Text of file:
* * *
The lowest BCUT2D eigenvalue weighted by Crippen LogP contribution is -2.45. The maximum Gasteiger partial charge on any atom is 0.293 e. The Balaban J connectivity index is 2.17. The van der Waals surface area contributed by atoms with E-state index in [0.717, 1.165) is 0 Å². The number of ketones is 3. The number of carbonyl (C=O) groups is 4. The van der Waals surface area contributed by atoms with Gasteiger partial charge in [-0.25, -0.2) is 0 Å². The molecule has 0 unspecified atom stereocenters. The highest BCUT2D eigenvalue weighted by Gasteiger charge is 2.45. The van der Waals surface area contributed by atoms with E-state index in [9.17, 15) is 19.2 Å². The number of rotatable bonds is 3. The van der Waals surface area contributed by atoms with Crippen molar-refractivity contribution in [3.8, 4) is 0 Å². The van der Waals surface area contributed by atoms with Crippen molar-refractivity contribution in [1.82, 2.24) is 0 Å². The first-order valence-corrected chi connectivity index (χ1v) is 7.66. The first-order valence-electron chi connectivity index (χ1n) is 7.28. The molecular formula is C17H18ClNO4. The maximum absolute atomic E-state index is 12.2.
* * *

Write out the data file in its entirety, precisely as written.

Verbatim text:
The lowest BCUT2D eigenvalue weighted by Crippen LogP contribution is -2.45. The maximum Gasteiger partial charge on any atom is 0.293 e. The Balaban J connectivity index is 2.17. The van der Waals surface area contributed by atoms with E-state index in [0.717, 1.165) is 0 Å². The number of ketones is 3. The number of carbonyl (C=O) groups is 4. The van der Waals surface area contributed by atoms with Gasteiger partial charge in [-0.25, -0.2) is 0 Å². The molecule has 0 unspecified atom stereocenters. The highest BCUT2D eigenvalue weighted by Gasteiger charge is 2.45. The van der Waals surface area contributed by atoms with E-state index in [9.17, 15) is 19.2 Å². The number of rotatable bonds is 3. The van der Waals surface area contributed by atoms with Crippen molar-refractivity contribution in [3.8, 4) is 0 Å². The van der Waals surface area contributed by atoms with Crippen molar-refractivity contribution in [1.82, 2.24) is 0 Å². The first-order valence-corrected chi connectivity index (χ1v) is 7.66. The first-order valence-electron chi connectivity index (χ1n) is 7.28. The molecular formula is C17H18ClNO4. The maximum absolute atomic E-state index is 12.2.